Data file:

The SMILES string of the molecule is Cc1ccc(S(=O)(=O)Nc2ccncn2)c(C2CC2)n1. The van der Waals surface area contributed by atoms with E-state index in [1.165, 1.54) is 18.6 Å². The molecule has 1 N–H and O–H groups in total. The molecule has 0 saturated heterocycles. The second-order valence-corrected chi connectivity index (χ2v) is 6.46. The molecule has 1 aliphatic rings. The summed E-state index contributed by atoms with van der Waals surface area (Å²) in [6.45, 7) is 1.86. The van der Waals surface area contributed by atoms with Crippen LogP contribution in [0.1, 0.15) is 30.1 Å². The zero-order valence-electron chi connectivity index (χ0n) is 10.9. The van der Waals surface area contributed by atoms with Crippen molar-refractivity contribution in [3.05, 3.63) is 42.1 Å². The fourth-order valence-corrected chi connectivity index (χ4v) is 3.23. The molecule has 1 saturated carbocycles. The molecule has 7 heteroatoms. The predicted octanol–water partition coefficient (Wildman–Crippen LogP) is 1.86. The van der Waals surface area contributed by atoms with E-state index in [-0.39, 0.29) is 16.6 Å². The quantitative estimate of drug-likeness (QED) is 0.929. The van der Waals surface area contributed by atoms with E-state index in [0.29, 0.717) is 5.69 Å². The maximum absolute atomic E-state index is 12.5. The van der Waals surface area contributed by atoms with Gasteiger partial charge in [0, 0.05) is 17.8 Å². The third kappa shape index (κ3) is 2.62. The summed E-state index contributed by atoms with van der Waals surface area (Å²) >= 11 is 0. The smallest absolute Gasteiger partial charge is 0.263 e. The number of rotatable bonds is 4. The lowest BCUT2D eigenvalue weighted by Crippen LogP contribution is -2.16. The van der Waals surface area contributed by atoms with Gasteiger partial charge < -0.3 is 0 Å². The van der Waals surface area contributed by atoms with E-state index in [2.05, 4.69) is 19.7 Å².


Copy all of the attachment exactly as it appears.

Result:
The SMILES string of the molecule is Cc1ccc(S(=O)(=O)Nc2ccncn2)c(C2CC2)n1. The van der Waals surface area contributed by atoms with E-state index in [1.165, 1.54) is 18.6 Å². The molecule has 1 N–H and O–H groups in total. The molecule has 0 saturated heterocycles. The second-order valence-corrected chi connectivity index (χ2v) is 6.46. The molecule has 1 aliphatic rings. The summed E-state index contributed by atoms with van der Waals surface area (Å²) in [6.45, 7) is 1.86. The van der Waals surface area contributed by atoms with Crippen LogP contribution in [0.1, 0.15) is 30.1 Å². The zero-order valence-electron chi connectivity index (χ0n) is 10.9. The van der Waals surface area contributed by atoms with Crippen molar-refractivity contribution in [3.05, 3.63) is 42.1 Å². The fourth-order valence-corrected chi connectivity index (χ4v) is 3.23. The molecule has 1 saturated carbocycles. The molecule has 7 heteroatoms. The predicted octanol–water partition coefficient (Wildman–Crippen LogP) is 1.86. The van der Waals surface area contributed by atoms with E-state index in [-0.39, 0.29) is 16.6 Å². The quantitative estimate of drug-likeness (QED) is 0.929. The van der Waals surface area contributed by atoms with E-state index in [0.29, 0.717) is 5.69 Å². The maximum absolute atomic E-state index is 12.5. The van der Waals surface area contributed by atoms with Gasteiger partial charge in [0, 0.05) is 17.8 Å². The third kappa shape index (κ3) is 2.62. The summed E-state index contributed by atoms with van der Waals surface area (Å²) >= 11 is 0. The smallest absolute Gasteiger partial charge is 0.263 e. The number of rotatable bonds is 4. The lowest BCUT2D eigenvalue weighted by Crippen LogP contribution is -2.16. The van der Waals surface area contributed by atoms with Gasteiger partial charge < -0.3 is 0 Å². The van der Waals surface area contributed by atoms with E-state index in [2.05, 4.69) is 19.7 Å².